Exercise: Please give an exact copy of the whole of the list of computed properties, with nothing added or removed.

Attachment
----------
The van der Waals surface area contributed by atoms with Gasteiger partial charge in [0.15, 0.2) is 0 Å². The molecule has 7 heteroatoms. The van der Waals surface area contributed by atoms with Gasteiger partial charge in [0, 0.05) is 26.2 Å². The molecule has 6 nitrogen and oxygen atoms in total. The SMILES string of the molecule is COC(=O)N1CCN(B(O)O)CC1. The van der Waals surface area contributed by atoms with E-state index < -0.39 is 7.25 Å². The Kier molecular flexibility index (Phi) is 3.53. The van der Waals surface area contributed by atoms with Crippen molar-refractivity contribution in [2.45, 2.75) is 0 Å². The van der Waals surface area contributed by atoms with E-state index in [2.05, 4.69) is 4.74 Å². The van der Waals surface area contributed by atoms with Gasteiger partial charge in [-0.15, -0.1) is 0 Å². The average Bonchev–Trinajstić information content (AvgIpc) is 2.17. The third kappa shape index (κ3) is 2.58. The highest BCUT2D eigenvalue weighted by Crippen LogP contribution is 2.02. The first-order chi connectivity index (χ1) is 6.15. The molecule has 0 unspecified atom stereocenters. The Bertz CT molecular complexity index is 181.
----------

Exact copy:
The van der Waals surface area contributed by atoms with Gasteiger partial charge in [0.15, 0.2) is 0 Å². The molecule has 7 heteroatoms. The van der Waals surface area contributed by atoms with Gasteiger partial charge in [0, 0.05) is 26.2 Å². The molecule has 6 nitrogen and oxygen atoms in total. The SMILES string of the molecule is COC(=O)N1CCN(B(O)O)CC1. The van der Waals surface area contributed by atoms with E-state index < -0.39 is 7.25 Å². The Kier molecular flexibility index (Phi) is 3.53. The van der Waals surface area contributed by atoms with Crippen molar-refractivity contribution in [2.45, 2.75) is 0 Å². The van der Waals surface area contributed by atoms with E-state index in [2.05, 4.69) is 4.74 Å². The van der Waals surface area contributed by atoms with Gasteiger partial charge in [-0.15, -0.1) is 0 Å². The average Bonchev–Trinajstić information content (AvgIpc) is 2.17. The third kappa shape index (κ3) is 2.58. The highest BCUT2D eigenvalue weighted by Crippen LogP contribution is 2.02. The first-order chi connectivity index (χ1) is 6.15. The molecule has 0 unspecified atom stereocenters. The Bertz CT molecular complexity index is 181.